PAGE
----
Just a Sea Level Rise graph

I’d like to first give you all a warning,  the uncertainty of long term sea level rise is pretty big, so please don’t derive any permanent conclusions from this article.

Since I live in The Netherlands and I’m kinda interested in climate change, it’s also obvious to be interested in sea level rise. The place where I live in Noord Holland sits a whole meter beneath the sea level. So the big question is, will we be keeping our feet dry in the future?

If we would be able to limit the warming to just 1.5°C, who knows, maybe we could. But predictions about future warming are a bit more dire than that. If all goes well and we put some real effort into mitigating emissions we just might just be able to limit warming to 2°C.  Then again if things don’t go so well it would be even hard to limit warming to 3°C. And what would the impact be on future sea level rise?

While searching the internet I really couldn’t find the answer I was looking for. And in my country which lies for the greater part beneath sea level strangely enough it’s not even discussed. For the short term there are quite a few upper scenario’s from scientists and even the IPCC that by 2100 we could see 1 meter sea level rise. One NASA scientist even goes so far to predict 3 to 4 meters sea level rise by 2200. And of course we know the current rate of sea level rise which is 3.29 mm per year. But the large uncertainty of longer term sea level rise keeps scientists from doing bold predictions. All in all reason for me to make a graph and to do some figuring out my self!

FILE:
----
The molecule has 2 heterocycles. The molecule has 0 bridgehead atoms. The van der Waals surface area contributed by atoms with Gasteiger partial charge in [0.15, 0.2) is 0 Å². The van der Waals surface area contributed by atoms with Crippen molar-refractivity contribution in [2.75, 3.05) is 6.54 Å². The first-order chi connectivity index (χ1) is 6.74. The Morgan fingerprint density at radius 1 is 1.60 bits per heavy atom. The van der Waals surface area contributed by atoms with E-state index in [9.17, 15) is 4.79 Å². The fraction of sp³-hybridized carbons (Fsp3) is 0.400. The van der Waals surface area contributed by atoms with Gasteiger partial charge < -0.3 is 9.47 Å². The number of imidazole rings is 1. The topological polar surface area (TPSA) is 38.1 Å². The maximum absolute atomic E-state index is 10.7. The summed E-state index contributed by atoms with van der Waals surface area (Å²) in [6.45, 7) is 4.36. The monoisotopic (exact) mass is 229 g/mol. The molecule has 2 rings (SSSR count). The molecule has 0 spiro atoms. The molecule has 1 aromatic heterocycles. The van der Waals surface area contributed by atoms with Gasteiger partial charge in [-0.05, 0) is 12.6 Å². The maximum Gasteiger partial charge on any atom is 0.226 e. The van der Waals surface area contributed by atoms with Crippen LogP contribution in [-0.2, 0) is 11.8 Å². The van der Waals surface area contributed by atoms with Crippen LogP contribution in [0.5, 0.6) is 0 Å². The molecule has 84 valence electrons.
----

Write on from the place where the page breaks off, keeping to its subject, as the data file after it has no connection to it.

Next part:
I started at 0 meters in 2000 and then added the 3.3 mm per year. Then I increased the increase in sea level rise per year with a formula (*1,075+0,005). This gave me good results as I only got a conservative 70 cm rise by 2100 and a conservative sea level rise of 2,85 m by 2200 which was beneath to what scientists predict. After 2300 I started to limit the multiplication factor by 1,050 not to make things too bizar and after 2400 doing the same again to just 1.025 making it more linear in the latter stages.

So this is what I got:


And what I got was a whopping 8 meter sea level rise by 2300. And what comes after that is even more ridiculous. More than enough to make the feet of future generations wet and for instance to say bye bye to Amsterdam. Even the Dutch can’t build dikes that can hold so much water. Ok, this wasn’t done very scientifically, but knowing the stuff that is happening in Greenland and Antarctica right now I have no assumption to be wrong either. Until proven wrong of course.

If this is a bit too alarmist for you, you can always rewind the clock back to the latest IPCC report where at the time experts said that the IPCC underestimates sea level rise. But that was all before the bad news about Antarctica appeared.

Alternate graph

As a follow up here’s an alternate graph with one modification. Mainly the multiplication factor starts at an higher rate and decreases seamless to an even negative rate at the end.

graph2 If this graph is more accurate than the original one only time will tell. The bad news is that sea level rise in 2300 is still a staggering 6.8 meters.

2 thoughts on “Just a Sea Level Rise graph

  1. I think I have a very good idea of why the Dutch government doesn’t pay any attention to this kind of information. How do you move 10 million houses in 250 years from Amsterdam to Limburg?

    1. The Dutch government only does the bidding of it’s voters. And since the voters don’t know anything about this sort of stuff. I’m more concerned to the reason warnings like this don’t appear in the Dutch media more often.

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